Earth, demonstrating spherical bump mapping.

Phong shading is implemented by interpolating vertex normals across a triangle’s surface to create the appearance of a smooth surface.

Soft shadows are implemented by sending multiple shadow rays to different sections of a spherical area light. The shadow intensity is determined by the number of shadow rays that are blocked over the total number of shadow rays sent. Area lights are partitioned using a uniform grid and a shadow ray is sent to a random location in each cell. This randomness creates local noise and removes an unnatural “banding” effect in the shadow.

The number of shadow ray samples taken determine global noisiness of the soft shadow. The more samples, the less noise.

Soft shadow from a wide area light. Rendered using 9 shadow ray samples per intersection.
Soft shadow from a narrower area light. Rendered using 9 shadow ray samples per intersection.
Soft shadow from the same area light, but rendered using 4 shadow ray samples per intersection. Notice the increased noise on the shadow.

Anti-aliasing eliminates “jaggies”, a type of image artifact where straight or smooth lines have a staircase-like appearance.

Anti-aliasing is performed by partitioning a pixel into uniformly sized subpixels and sending rays into the center of each subpixel. The final colour of a pixel is the average of the colours returned by its subpixel rays. The more samples taken per pixel, the smoother the final image looks.

In adaptive anti-aliasing, not all pixels are anti-aliased. Ideally, only pixels that need it are anti-aliased. My adaptive anti-aliasing implementation uses two passes to generate the image. The first pass is a standard ray trace. The resulting image is fed to an edge detection algorithm and a second pass, this time with anti-aliasing turned on, retraces the detected edge pixels.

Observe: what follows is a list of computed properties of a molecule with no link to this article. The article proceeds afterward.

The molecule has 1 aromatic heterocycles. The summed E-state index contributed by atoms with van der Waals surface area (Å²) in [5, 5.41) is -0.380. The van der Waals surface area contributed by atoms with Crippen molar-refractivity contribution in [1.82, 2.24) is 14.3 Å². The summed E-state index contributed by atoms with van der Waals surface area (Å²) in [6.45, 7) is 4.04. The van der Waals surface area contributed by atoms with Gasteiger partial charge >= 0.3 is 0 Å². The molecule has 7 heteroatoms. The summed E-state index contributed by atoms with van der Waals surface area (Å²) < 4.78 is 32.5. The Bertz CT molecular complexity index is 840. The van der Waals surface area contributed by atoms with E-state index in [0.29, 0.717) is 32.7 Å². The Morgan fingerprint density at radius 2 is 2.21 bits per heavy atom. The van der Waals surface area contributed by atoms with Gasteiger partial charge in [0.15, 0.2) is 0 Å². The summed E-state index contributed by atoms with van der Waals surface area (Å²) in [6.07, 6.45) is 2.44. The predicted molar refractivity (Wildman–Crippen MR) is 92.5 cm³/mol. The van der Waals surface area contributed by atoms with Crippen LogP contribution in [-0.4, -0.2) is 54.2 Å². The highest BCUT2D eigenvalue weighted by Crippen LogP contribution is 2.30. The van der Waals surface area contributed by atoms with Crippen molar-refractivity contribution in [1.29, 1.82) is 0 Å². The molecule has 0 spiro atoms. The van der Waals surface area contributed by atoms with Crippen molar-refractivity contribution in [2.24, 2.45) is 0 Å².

Image before anti-aliasing. Notice the jaggies.
Edge pixels detected through edge detection algorithm.
Image after anti-aliasing using 9 samples per anti-aliased pixel.

Objective 9: Bounding Volume Hierarchy (BVH)

This feature optimizes the speed of the ray tracer by eliminating unnecessary intersection checks. The algorithm starts out by bounding all objects in a scene in one Axis Aligned Bolume Box (AABB) and storing this AABB and the objects it contains in a root node. It then splits these objects into three groups based on location. An AABB and a corresponding child node are created for each group. This process is repeated recursively for each child node and stops when a node contains only one object. The resulting data structure is a tree.

We can speed up intersection checking using BVH through the observation that if a ray fails to intersect with a node’s AABB, it will fail to intersect any of the nodes descendent nodes. Because of the tree structure, BVH allows intersection testing of one ray to be run on $x$ number of model objects, where $x$ is logarithmic in the total number of model objects.

BVH’s performance is highly dependent on the object partitioning algorithm (i.e. tree balancing algorithm) used to create the BVH tree.

To demonstrate the performance increase through BVH, I generated scenes with 1000, 20000, and 50000 spheres. I rendered each scene using non-BVH mode and BVH mode and recorded render times. Here are the results.

Spheres non-BVH BVH
1000 5s 0s
20000 150s 4s
50000 542s 13s

Objective 10: Final scene

Special thanks goes towards Professor Baranoski for being a great teacher and for entertaining all the questions I had after class and during office hours. I thoroughly enjoyed CS488 and learned a great deal.